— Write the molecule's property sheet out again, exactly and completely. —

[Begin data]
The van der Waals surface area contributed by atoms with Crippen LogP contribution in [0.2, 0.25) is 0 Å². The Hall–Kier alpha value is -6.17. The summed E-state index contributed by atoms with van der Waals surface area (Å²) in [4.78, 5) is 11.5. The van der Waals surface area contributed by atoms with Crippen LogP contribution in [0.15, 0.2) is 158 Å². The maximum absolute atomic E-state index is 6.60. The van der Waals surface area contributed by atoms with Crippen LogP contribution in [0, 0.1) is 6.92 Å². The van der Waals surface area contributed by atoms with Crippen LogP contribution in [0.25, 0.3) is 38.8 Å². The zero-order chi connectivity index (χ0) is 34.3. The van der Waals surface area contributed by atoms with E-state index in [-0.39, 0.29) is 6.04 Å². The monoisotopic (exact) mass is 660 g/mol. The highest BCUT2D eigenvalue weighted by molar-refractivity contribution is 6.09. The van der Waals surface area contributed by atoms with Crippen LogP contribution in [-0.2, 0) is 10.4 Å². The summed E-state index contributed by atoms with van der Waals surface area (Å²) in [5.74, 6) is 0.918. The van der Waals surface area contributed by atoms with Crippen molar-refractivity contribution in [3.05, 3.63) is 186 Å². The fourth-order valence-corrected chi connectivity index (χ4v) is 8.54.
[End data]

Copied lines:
The van der Waals surface area contributed by atoms with Crippen LogP contribution in [0.2, 0.25) is 0 Å². The Hall–Kier alpha value is -6.17. The summed E-state index contributed by atoms with van der Waals surface area (Å²) in [4.78, 5) is 11.5. The van der Waals surface area contributed by atoms with Crippen LogP contribution in [0.15, 0.2) is 158 Å². The maximum absolute atomic E-state index is 6.60. The van der Waals surface area contributed by atoms with Crippen LogP contribution in [0, 0.1) is 6.92 Å². The van der Waals surface area contributed by atoms with Crippen LogP contribution in [0.25, 0.3) is 38.8 Å². The zero-order chi connectivity index (χ0) is 34.3. The van der Waals surface area contributed by atoms with E-state index in [-0.39, 0.29) is 6.04 Å². The monoisotopic (exact) mass is 660 g/mol. The highest BCUT2D eigenvalue weighted by molar-refractivity contribution is 6.09. The van der Waals surface area contributed by atoms with Crippen LogP contribution in [-0.2, 0) is 10.4 Å². The summed E-state index contributed by atoms with van der Waals surface area (Å²) in [5.74, 6) is 0.918. The van der Waals surface area contributed by atoms with Crippen molar-refractivity contribution in [3.05, 3.63) is 186 Å². The fourth-order valence-corrected chi connectivity index (χ4v) is 8.54.